celldivinhih.jpgRecently, we identified the specific series of events from the physiological point of view that finally leads to death of ADEP-treated bacteria. Fluorescence microscopy techniques and accompanying biochemical studies showed that ADEP prevents cell division in Gram-positive bacteria and induces strong filamentation of rod-shaped Bacillus subtilis and swelling of coccoid S. aureus and Streptococcus pneumoniae. It emerged that ADEP treatment inhibits septum formation at the stage of Z-ring assembly, and that central cell division proteins delocalize from mid-cell positions. This effect was due to the proteolytic degradation of the essential cell division protein FtsZ which appeared to be particularly prone to degradation by the ADEP-ClpP complex (...more). 

By deregulating bacterial ClpP peptidase to degrade the essential cell division pacemaker protein FtsZ and thus prevent cell division, ADEP inhibits a vital cellular process of bacteria that is not targeted by any therapeutically applied antibiotic so far. Therefore, their unique multi-faceted mechanism of action and antibacterial potency makes them promising lead structures for antibiotic drug discovery.

Molecular Mode of Action of Empedopeptin

empedopeptin2.pngEmpedopeptin is an amphoteric, cyclic lipodepsipeptide antibiotic produced by the Gram-negative soil bacterium Empedobacter haloabium ATCC 31962 with potent antibacterial activity against a broad range of aerobic and anaerobic Gram-positive bacteria, including the important pathogens Staphylococcus aureus, Streptococcus pneumoniae and Clostridium difficile in vitro and animal models of bacterial infection. Despite these interesting features its specific mode of action had remained elusive. We recently found that empedopeptin interferes with the lipid cycle in peptidoglycan synthesis by sequestering lipid II as its primary target and additional lipid intermediates as secondary targets. Lipid II is a highly validated antibiotic target that is also addressed by the marketed antibiotic vancomycin. However, the binding site that empedopeptin recognizes at lipid II differs from that of vancomycin, with the advantage that empedopeptin remains active against vancomycin-resistant isolates. Empedopeptin forms a complex with lipid II in a 2:1 molar stoichiometry of antibiotic to lipid precursor and binds lipid II in a region that involves at least the pyrophosphate group,empedopeptin model.jpg the first sugar and the proximal parts of stem peptide and undecaprenyl chain. Calcium ions increase the antibacterial activity of empedopeptin by strengthening the interaction of the net-negative antibiotic with its target and with phospholipids in the cytoplasmic membran. As empedopeptin has considerable structural similarity to the lipodepsipeptides of the tripropeptin and plusbacin group, we propose this molecular mechanism of action for the whole compound class (more ...).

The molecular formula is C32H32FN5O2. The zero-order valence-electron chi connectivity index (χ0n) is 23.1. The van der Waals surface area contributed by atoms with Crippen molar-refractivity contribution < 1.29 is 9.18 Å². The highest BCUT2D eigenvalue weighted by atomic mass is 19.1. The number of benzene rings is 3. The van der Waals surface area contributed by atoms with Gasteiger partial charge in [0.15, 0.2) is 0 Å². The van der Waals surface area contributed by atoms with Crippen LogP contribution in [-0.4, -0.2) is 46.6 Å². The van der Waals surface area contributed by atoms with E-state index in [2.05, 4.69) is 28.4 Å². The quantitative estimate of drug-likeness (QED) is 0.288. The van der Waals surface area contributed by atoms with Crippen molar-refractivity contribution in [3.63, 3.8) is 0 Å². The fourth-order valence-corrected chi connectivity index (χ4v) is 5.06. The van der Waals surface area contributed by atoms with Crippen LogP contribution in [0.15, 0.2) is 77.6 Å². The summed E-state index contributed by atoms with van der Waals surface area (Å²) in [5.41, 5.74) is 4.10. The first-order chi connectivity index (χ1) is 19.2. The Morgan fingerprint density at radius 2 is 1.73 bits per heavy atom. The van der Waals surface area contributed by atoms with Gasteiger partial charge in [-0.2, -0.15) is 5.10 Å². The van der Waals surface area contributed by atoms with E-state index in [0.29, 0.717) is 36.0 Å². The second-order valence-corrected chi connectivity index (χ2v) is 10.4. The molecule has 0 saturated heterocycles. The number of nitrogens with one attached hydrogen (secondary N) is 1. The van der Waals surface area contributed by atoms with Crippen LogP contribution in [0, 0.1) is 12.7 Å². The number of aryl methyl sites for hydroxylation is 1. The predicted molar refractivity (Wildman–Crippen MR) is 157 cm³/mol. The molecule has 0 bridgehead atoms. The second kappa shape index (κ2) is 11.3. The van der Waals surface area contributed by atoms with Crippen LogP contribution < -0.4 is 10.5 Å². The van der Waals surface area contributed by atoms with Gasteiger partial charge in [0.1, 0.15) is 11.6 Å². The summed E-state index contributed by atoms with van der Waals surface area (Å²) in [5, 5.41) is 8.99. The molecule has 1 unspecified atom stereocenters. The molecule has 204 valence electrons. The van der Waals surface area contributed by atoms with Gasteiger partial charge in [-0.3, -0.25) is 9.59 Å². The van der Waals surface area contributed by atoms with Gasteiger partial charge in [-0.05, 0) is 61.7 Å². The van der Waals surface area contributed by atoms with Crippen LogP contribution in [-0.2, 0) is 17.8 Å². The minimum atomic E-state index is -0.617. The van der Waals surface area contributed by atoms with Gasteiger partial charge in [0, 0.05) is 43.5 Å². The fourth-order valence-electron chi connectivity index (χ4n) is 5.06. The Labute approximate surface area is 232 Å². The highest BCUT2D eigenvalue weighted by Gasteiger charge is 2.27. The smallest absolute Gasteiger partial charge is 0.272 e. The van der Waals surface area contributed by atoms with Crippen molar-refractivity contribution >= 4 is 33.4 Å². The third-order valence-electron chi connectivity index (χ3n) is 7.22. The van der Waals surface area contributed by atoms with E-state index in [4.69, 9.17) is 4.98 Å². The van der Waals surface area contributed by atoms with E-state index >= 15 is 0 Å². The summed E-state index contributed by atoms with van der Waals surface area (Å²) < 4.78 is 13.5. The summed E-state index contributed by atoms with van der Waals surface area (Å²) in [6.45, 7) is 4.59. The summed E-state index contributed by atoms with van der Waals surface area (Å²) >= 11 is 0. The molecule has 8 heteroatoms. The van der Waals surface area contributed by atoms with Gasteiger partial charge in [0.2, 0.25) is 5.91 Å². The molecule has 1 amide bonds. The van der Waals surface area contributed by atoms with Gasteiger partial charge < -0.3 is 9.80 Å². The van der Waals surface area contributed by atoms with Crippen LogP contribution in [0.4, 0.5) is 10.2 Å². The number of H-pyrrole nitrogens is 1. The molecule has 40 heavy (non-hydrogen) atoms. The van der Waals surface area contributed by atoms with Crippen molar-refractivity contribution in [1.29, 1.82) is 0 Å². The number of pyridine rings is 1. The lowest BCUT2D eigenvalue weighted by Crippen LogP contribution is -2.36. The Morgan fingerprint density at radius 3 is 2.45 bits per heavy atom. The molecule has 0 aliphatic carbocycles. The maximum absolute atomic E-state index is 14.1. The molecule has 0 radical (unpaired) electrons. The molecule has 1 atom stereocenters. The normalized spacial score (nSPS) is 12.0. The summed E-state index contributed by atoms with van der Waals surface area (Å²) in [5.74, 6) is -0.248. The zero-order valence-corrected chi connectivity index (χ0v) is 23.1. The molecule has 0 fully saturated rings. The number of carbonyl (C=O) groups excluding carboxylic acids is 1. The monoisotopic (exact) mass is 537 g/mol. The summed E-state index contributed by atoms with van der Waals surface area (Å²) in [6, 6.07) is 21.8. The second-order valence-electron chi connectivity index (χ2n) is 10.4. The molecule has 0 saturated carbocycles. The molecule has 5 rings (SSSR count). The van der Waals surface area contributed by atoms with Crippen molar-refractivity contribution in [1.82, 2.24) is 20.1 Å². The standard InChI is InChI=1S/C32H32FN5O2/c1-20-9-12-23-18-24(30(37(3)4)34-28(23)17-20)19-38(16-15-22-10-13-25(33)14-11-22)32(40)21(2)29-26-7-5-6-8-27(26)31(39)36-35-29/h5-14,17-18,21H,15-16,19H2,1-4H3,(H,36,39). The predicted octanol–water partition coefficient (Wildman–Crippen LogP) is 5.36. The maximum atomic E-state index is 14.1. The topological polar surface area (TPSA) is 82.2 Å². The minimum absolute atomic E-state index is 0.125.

Current grants



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Group leader:

Prof. Dr. Heike Brötz-Oesterhelt
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Claudia Eckelskemper